I walked by the Grand Ave. location on one of my dog walks to check the bike rack situation and saw no safe-seeming, off-street parking. I hear the Broad has great bike parking facilities. Step it up, MOCA.
I rode my road bike for the first time in a couple of weeks and it felt so awesome. On flat stretches it feels roughly the same as my computer, but on climbs and descents it's a whole different ballgame. I am planning some longer rides with friends now. I really need more friends.
who ride bikes.
Presented without commentary mostly because I have other (money-making) things to do, but trust me all of these are good, daily reads. I recommend reading in Feedly.
- A View from the Cycle Path
- Bicycle Dutch
- Bike Hugger
- Bike Snob NYC
- Biking in LA
- California Bicycle Coalition
- Citizen Rider
- Commute by Bike
- Flying Pigeon LA
- LADOT Bike Blog
- Pedaling Nowhere
- People for Bikes
- The Radavist
- Tenspeed Hero
A few months ago our automobile options included an old 1994 pickup truck and our Fiat. With the Vespa, the new (to us) public transit options that come with living downtown, and the fact that our studio is less than five miles from our home, I actually remarked (and believed) that we may never have to buy another car. Ever. Well, the catalytic converter was stolen from the truck, and the cost of a replacement CC proved to be the death knell for the good ol' truck. Fiats are small, of course, but when it is your only car, and you have an 80 pound pit bull, it feels small. So here we are, car shopping. Or at least talking about car shopping. I really wanted to hold out until Elon Musk saves the world with a long range, $35k Tesla in a year or two, but I think we need to purchase sooner than that. We intend to remain a one car couple, so the Fiat may be getting traded.
I want to buy electric now, and I am willing to deal with range anxiety for a couple of years. We don't drive many miles now, and we can rent a car to go out of town. But, I can't buy an electric car.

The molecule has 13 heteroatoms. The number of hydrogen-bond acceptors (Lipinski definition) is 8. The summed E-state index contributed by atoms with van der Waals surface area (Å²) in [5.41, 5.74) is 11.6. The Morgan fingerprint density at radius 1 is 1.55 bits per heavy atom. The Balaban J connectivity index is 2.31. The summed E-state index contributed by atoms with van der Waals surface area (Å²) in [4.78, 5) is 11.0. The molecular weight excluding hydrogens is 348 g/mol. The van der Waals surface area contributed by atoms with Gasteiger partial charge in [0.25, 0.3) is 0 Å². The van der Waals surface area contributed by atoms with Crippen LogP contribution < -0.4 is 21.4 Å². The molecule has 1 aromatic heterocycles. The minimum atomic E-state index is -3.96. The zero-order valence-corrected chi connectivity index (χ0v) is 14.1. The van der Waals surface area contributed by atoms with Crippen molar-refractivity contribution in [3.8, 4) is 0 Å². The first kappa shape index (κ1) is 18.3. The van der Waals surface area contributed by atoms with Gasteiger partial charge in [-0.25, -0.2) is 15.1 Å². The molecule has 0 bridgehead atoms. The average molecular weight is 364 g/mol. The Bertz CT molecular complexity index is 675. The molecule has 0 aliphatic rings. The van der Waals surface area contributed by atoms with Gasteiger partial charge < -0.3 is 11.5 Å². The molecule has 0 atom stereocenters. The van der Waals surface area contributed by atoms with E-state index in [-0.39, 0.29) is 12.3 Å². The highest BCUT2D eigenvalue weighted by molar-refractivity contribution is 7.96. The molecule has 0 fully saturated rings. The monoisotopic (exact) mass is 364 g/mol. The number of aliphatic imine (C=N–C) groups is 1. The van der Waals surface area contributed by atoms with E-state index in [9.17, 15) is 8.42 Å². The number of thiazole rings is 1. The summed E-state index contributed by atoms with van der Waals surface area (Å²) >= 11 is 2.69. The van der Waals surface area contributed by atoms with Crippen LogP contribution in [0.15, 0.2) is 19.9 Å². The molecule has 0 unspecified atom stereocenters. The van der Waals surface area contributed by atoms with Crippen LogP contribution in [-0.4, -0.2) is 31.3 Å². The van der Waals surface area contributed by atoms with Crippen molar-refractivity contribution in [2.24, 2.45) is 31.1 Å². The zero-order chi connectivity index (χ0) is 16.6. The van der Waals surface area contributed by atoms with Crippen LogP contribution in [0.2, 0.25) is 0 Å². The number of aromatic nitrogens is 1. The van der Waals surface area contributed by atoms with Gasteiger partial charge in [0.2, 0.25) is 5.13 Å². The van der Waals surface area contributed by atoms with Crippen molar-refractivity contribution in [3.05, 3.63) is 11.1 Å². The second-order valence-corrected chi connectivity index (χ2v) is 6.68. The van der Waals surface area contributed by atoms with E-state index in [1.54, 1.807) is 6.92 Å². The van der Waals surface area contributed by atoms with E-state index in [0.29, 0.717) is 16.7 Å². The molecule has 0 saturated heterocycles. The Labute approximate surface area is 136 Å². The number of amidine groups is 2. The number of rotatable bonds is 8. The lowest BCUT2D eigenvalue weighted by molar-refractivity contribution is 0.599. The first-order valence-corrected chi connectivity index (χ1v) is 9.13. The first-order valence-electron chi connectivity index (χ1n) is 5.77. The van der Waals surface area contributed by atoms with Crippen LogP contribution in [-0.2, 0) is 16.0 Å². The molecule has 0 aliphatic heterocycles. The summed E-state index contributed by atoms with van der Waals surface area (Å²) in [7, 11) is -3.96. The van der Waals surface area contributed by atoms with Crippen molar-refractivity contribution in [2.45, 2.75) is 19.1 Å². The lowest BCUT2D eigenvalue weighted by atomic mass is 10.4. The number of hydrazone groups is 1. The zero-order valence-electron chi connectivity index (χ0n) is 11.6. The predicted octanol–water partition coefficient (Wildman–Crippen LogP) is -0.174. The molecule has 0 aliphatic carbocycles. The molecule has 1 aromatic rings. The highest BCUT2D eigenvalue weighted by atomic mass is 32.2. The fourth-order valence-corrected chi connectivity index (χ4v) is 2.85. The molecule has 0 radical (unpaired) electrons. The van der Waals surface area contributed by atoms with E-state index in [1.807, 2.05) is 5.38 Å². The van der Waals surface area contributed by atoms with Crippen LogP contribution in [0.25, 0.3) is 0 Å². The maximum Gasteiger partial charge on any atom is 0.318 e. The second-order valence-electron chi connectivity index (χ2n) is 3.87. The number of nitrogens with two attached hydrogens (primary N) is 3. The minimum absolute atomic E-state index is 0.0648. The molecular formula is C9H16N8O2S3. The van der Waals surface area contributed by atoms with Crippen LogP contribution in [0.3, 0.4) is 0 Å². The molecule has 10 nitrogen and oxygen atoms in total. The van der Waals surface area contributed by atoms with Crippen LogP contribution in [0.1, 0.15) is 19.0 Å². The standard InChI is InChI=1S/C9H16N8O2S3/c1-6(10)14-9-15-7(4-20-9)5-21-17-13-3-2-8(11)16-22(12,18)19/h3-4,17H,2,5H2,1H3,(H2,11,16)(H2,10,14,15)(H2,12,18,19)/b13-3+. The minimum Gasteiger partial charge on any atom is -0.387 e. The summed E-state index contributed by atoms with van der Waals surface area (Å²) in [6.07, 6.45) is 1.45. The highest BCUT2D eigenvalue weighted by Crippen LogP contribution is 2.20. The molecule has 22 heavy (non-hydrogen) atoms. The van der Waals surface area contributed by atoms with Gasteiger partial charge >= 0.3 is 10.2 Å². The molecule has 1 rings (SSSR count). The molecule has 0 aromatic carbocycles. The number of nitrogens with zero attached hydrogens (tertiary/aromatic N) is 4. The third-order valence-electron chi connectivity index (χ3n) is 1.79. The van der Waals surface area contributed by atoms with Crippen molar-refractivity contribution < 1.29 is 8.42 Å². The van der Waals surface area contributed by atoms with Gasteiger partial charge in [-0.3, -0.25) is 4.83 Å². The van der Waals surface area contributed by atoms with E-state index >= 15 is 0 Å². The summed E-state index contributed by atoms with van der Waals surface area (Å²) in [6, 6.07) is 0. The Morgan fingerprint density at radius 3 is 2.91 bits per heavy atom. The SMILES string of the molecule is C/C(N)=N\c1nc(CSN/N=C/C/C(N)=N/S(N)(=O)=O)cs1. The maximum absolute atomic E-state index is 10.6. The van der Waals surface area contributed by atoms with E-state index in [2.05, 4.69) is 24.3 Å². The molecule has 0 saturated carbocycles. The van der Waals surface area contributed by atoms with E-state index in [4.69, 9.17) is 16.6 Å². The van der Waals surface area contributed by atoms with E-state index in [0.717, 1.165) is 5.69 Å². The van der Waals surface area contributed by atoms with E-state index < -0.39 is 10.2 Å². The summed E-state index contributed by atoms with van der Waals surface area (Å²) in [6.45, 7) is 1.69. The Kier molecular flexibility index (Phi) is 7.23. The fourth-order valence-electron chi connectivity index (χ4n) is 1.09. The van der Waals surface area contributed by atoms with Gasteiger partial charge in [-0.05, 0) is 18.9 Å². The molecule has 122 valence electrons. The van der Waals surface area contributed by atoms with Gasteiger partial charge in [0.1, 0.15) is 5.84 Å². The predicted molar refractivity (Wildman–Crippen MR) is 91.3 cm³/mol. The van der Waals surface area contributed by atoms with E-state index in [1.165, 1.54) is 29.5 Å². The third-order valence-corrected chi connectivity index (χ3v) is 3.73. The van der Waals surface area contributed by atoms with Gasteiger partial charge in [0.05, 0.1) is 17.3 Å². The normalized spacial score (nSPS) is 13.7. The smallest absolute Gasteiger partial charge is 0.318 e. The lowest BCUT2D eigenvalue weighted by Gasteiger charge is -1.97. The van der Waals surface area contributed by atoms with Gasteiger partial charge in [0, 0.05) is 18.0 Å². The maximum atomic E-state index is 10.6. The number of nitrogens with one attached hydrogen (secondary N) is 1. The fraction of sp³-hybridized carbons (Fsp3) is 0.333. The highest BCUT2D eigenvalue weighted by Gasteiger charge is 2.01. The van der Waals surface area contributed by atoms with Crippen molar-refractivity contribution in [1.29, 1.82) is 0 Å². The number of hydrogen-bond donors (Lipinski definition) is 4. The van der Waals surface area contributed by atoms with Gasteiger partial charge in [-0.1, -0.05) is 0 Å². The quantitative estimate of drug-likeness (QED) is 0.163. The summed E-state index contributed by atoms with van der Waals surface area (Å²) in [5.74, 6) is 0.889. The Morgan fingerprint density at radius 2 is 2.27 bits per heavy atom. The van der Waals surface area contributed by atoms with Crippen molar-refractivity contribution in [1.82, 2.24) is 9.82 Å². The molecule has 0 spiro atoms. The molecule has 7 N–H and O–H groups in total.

A primary reason for moving downtown was to be better citizens and drive fewer miles. Having become friends (eh, acquaintances) with many of my neighbors, I know I am not alone. We are the demographic who care about our transportation choices. There are many people in my 20-story high rise who care about their environmental footprint, and would like to avoid oil for ethical reasons. We are the customers for electric cars. But, we can't buy an electric car.
Here's the problem: I have nowhere to charge it. I pay over $200 a month for a parking space in my building. I haven't counted, but I estimate there are 200-250 parking spaces. There are exactly zero charging stations. I have looked all around the garage for even a 120V outlet to no avail. There is currently nothing in the zoning code that requires parking garages to accommodate EVs. From my window on the 12th floor of my building, I can count 5 public parking lots/garages that also provide exactly zero charging stations.
I haven't read it completely, so please correct me if I am wrong, but it looks like going forward all new residential construction must provide for 3% of spaces to be EV charging "ready." I am not entirely sure if this just applies to wiring, or an actual charging station, but either way, 3% is way too small a number.
California has always been a leader in championing the electric vehicle. Why don't we do the same thing here? Fuck 3%, make it 50%. Make it more. And make it mandate retrofitting existing buildings. If I pay $200/month and there are 200 stalls, that's $40k/month my building is grossing in parking alone. How much would it cost to upgrade 3% (6 spaces) of the spaces? I think less than $40k.
I now have all my transit data in Google Sheets. I am pulling my data from a variety of sources, some I am totally happy with while others are temporary until I find a better way. My walking data comes directly from Apple HealthKit, but I am using the Quantified Self app to export the data to a CSV file. All of my cycling data comes from Strava. I am trying out a variety of apps to track mileage/rides on my Vespa. We use Metromile (and love it) for our pay-per-mile car insurance. I can track specific trips and monthly mileage in the app or on the website. I just need to note which trips are mine and which are Sacha's since we are now sharing a car. I can use the TapToGo site from Metro to track my public transit rides, however it only shows you the station at which you entered train/bus, which of course makes sense because you don't tap out. I will need to make some sort of note of my ride, which will actually give me something to do during my ride. Uber & Zipcar are easy as you can see all of your rides right in the app.
July Transit (in progress)